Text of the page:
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Published: Tuesday, 5/24/2005

No-brainer levy vote took deep thought

After having a couple of weeks to think about the school levies that many of our area schools just had to vote on, it makes me really mad. It's sad to say, but I had to really think before I voted whether I was for or against it. It should have been a no-brainer because my kids go to Lake schools, but it wasn't.

The main thought that kept going through my head was I pay X amount of dollars per year in federal, state, city, and property taxes. When have I ever got to vote when our government decides to give billions of dollars to every country and its brother when it needs help?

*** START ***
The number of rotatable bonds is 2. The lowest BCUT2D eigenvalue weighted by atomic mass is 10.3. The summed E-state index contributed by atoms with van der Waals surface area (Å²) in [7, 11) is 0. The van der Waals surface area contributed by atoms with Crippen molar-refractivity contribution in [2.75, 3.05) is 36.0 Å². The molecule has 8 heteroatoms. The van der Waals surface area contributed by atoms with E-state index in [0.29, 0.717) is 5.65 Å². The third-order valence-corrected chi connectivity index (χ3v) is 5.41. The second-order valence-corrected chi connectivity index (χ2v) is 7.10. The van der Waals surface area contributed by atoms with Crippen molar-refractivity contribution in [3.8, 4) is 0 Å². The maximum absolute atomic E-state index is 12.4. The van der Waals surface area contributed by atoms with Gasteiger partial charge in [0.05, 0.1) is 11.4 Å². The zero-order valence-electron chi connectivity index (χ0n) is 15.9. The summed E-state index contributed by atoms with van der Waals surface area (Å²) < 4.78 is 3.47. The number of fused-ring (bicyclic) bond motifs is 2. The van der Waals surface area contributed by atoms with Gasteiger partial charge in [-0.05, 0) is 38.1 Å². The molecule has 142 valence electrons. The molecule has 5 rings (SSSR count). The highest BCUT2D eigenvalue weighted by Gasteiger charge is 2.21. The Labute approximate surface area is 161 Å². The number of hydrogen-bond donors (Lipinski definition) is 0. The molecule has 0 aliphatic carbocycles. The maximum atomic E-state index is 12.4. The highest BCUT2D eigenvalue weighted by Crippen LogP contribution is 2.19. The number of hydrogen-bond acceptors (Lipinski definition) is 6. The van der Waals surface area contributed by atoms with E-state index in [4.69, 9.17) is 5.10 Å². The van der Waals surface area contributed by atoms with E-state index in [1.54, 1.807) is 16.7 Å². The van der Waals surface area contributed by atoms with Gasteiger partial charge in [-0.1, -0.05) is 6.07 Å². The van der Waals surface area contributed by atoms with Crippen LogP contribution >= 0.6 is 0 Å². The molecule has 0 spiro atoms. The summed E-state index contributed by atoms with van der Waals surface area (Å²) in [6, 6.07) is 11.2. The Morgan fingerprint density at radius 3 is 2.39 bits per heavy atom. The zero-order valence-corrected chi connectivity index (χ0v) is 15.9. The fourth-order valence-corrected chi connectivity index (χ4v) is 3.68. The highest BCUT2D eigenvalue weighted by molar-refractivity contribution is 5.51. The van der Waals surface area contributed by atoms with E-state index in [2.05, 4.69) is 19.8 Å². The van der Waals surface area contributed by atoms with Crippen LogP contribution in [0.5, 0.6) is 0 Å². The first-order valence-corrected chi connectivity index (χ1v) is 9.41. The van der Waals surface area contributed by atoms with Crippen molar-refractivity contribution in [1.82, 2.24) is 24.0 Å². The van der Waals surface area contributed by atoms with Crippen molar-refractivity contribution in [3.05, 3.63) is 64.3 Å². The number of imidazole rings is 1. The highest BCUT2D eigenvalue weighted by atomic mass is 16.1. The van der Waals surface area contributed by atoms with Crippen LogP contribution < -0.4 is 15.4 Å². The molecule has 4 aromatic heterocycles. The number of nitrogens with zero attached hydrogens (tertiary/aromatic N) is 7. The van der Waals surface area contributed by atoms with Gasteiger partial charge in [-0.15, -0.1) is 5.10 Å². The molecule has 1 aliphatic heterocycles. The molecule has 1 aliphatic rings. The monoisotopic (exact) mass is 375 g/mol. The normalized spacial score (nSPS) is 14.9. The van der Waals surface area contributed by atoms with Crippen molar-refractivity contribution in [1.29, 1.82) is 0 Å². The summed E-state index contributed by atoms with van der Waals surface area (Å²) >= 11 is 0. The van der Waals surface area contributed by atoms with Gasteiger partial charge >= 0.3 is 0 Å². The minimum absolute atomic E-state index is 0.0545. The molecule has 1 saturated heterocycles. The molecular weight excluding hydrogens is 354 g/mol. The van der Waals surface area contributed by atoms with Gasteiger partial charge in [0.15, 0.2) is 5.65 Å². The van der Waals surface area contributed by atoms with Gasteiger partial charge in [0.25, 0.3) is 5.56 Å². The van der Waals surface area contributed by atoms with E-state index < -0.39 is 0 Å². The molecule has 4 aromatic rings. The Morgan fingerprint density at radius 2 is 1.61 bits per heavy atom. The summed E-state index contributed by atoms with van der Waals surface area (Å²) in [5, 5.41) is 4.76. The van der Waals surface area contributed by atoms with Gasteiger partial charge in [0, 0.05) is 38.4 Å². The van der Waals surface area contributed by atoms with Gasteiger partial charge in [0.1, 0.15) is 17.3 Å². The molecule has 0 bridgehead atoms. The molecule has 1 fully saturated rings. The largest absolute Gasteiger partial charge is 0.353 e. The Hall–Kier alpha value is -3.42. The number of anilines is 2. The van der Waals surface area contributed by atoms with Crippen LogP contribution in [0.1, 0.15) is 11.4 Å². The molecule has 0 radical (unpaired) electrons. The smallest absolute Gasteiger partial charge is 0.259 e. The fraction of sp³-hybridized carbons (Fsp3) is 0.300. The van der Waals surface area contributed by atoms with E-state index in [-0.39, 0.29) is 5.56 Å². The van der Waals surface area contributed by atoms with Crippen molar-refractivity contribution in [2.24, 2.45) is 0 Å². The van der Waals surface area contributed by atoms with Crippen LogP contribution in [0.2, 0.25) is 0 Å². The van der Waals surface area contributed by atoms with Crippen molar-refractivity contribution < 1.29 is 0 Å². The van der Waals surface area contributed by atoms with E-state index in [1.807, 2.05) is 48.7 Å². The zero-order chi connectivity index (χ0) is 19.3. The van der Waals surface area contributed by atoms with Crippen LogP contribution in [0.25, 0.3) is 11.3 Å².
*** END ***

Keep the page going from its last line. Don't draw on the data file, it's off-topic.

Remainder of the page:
Last time I checked, never.

Isn't this my tax money and your tax money that goes to everybody in the world when they need help?

Think about if that money was used to help our kids and our schools. The teachers would be paid the money they deserve and the kids would get the education and the fringe benefits of going to school in the "greatest" country in the world that they deserve. But instead our tax money goes to help everybody except who it should: the people who pay for the rest of the world when they need it.

When levies don't pass it's our kids and our schools that suffer. George, can you hear me now? Our schools are suffering. Pretend we're a third-world country and send help now.

Oh, by the way, I did vote yes, for my kids.

John Pratt

Walbridge